She said: “We filmed over the course of about six months. We went twice over to America and we filmed in Shere in Surrey as well. It was very weird, one time we were filming in a cold, English county and the other we’re in Universal Studios in Hollywood, in the middle of summer in full winter gear.”
All of The Holiday’s English scenes are full of snow – but anyone who knows anything about this country knows it hardly ever even snows here. “We had to cover this whole little town in fake snow – it got everywhere as well, it’s so sticky. It was very surreal, very odd.”
Continuing, Miffy says: “We filmed so much in this boiling hot studio and had to pretend it was December and Christmas and not 30 degrees.”
‘It was very bizarre and it was quite a shock to the system’
Miffy says filming The Holiday was amazing – but a bit of the shock. “We’d never really experienced anything like that. It was quite a quick turnaround, a couple of years before that we were in B&Bs as a family, my dad was a single dad and we didn’t have anywhere to live and then a couple years later, we were being flown off to America to film a Hollywood film.
“It was very, very bizarre and it was quite a shock to the system, really to sort of deal with it. It was incredible and fantastic and they got to experience so many things that we never would have in any other situation. We got to do so much lovely stuff.”
Continuing, she says: “It was quite surreal when me and my dad had to fly back to England, to go back and live in our once-council house. We’d gone from this area of status, we were something on set, and then we had to fly back home to my shitty little town in Andover. It was very surreal.” She remembers looking at her dad and the both of them crying when they left.
Miffy did five auditions for the role “over quite a long time”. She says “thousands” of girls went to the first round of auditions. At the time they weren’t given any information about the film – Miffy says they didn’t even know its title. “It was very under wraps and we didn’t know anything about it.”
In the final round she met Nancy Meyers. “It was lovely”, she says. “It was a really great audition experience, but it was the most auditions I’ve ever done for a role.” Miffy was an actress until the age of 11, and was also in a couple of TV shows (including Casualty) and a short film.
“From the sort of background I’m from and the place I live in, it’s not common for people to do acting. I come from more of a poor background, I come from homelessness, a lot of the people I’ve acted with over the years have come from more affluent backgrounds. So in the town I was in, it wasn’t common at all.”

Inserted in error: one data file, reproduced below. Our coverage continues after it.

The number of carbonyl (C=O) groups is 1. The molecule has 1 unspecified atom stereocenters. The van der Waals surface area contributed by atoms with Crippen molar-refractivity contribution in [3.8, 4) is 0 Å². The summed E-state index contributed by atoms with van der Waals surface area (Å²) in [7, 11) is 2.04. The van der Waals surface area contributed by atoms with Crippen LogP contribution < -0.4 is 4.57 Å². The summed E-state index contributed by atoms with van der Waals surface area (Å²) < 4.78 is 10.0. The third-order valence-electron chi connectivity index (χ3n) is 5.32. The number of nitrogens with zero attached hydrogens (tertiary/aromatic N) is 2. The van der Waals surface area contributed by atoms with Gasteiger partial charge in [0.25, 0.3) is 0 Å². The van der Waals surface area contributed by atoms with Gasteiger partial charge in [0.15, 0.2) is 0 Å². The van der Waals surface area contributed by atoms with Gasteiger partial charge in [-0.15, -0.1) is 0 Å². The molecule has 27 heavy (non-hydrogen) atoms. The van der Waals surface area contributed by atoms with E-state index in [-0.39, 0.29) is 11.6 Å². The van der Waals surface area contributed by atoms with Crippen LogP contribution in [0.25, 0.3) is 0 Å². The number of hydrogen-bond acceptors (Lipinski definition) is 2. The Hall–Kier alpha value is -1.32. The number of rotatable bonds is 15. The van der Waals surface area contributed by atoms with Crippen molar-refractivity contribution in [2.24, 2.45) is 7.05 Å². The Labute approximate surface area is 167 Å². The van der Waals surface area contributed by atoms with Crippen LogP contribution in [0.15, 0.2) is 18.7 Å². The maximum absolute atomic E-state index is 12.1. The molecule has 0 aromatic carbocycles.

‘It was very weird for a seven-year-old to be dealing with that sort of pressure’
Miffy says many of the adults around her and at school made a big deal out of her being in the film, rather than her peers, which she felt like put pressure on her. “It was more the adults who were making a big deal out of it, and they’d sort of parade it around. At school I was called up in front of people and at first everyone was really nice, but I think being pushed the way it was made people really not like me in the end, which is horrible but it is what it is.
“It was very weird for a seven-year-old to be dealing with that sort of stuff and sort of pressure from the adults around them. It was a difficult time in the early years of school for me.
“I was horrendously bullied in primary school”, Miffy says, “to the point where I was actually taken out.” She managed to get a full bursary to pay for her to move a local private school. But she doesn’t “hold any resentment about it”, she says: “Kids are kids, kids are jealous, at different ages we’ve all felt jealousy towards other kids”.
Miffy doesn’t really get recognised now – which she puts down to growing up, getting tattoos and dressing differently. “Usually if I’m in a pub and it comes up, one of my friends has been like, ‘oh she’s in The Holiday’ just to wind me up. Someone will find a napkin and be Mr Napkin Head, very loudly and very obviously.”
She says: “That’s been going on now for about four years, especially during December, it’s like the calling of The Holiday. Or people like to say ‘berry kiss’, which is what I say to Cameron Diaz, to me a lot too.”
The Holiday is available on Netflix now. For all the latest Netflix news, drops, quizzes and memes like The Holy Church of Netflix on Facebook.
Related stories recommended by this writer:
Featured image via Netflix/Instagram @miffz_